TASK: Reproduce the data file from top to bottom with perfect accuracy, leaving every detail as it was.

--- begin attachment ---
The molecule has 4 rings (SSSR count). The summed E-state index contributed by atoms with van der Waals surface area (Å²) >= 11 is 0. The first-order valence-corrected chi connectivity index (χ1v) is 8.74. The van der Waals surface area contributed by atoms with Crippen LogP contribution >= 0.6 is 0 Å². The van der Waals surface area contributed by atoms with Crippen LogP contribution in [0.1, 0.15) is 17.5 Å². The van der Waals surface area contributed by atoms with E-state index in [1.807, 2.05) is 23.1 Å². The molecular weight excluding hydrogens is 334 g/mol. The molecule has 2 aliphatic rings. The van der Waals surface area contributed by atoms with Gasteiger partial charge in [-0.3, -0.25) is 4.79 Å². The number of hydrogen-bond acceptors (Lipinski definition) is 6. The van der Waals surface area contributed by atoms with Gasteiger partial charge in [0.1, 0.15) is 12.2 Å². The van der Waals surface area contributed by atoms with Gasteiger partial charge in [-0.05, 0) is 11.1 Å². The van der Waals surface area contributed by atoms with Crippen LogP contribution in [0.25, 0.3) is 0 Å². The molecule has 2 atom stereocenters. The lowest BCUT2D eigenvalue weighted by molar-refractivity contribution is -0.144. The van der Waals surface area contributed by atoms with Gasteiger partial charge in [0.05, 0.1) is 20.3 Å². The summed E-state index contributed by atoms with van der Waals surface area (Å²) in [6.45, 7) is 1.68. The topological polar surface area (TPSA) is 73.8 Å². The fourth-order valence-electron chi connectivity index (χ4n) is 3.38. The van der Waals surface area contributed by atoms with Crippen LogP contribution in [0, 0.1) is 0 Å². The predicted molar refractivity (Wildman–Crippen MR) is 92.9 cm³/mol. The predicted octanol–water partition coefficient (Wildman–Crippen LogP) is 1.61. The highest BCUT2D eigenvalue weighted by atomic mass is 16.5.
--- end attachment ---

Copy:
The molecule has 4 rings (SSSR count). The summed E-state index contributed by atoms with van der Waals surface area (Å²) >= 11 is 0. The first-order valence-corrected chi connectivity index (χ1v) is 8.74. The van der Waals surface area contributed by atoms with Crippen LogP contribution >= 0.6 is 0 Å². The van der Waals surface area contributed by atoms with Crippen LogP contribution in [0.1, 0.15) is 17.5 Å². The van der Waals surface area contributed by atoms with E-state index in [1.807, 2.05) is 23.1 Å². The molecular weight excluding hydrogens is 334 g/mol. The molecule has 2 aliphatic rings. The van der Waals surface area contributed by atoms with Gasteiger partial charge in [-0.3, -0.25) is 4.79 Å². The number of hydrogen-bond acceptors (Lipinski definition) is 6. The van der Waals surface area contributed by atoms with Gasteiger partial charge in [0.1, 0.15) is 12.2 Å². The van der Waals surface area contributed by atoms with Gasteiger partial charge in [-0.05, 0) is 11.1 Å². The van der Waals surface area contributed by atoms with Crippen LogP contribution in [0.25, 0.3) is 0 Å². The molecule has 2 atom stereocenters. The lowest BCUT2D eigenvalue weighted by molar-refractivity contribution is -0.144. The van der Waals surface area contributed by atoms with Gasteiger partial charge in [0.05, 0.1) is 20.3 Å². The summed E-state index contributed by atoms with van der Waals surface area (Å²) in [6.45, 7) is 1.68. The topological polar surface area (TPSA) is 73.8 Å². The fourth-order valence-electron chi connectivity index (χ4n) is 3.38. The van der Waals surface area contributed by atoms with Crippen LogP contribution in [0, 0.1) is 0 Å². The predicted molar refractivity (Wildman–Crippen MR) is 92.9 cm³/mol. The predicted octanol–water partition coefficient (Wildman–Crippen LogP) is 1.61. The highest BCUT2D eigenvalue weighted by atomic mass is 16.5.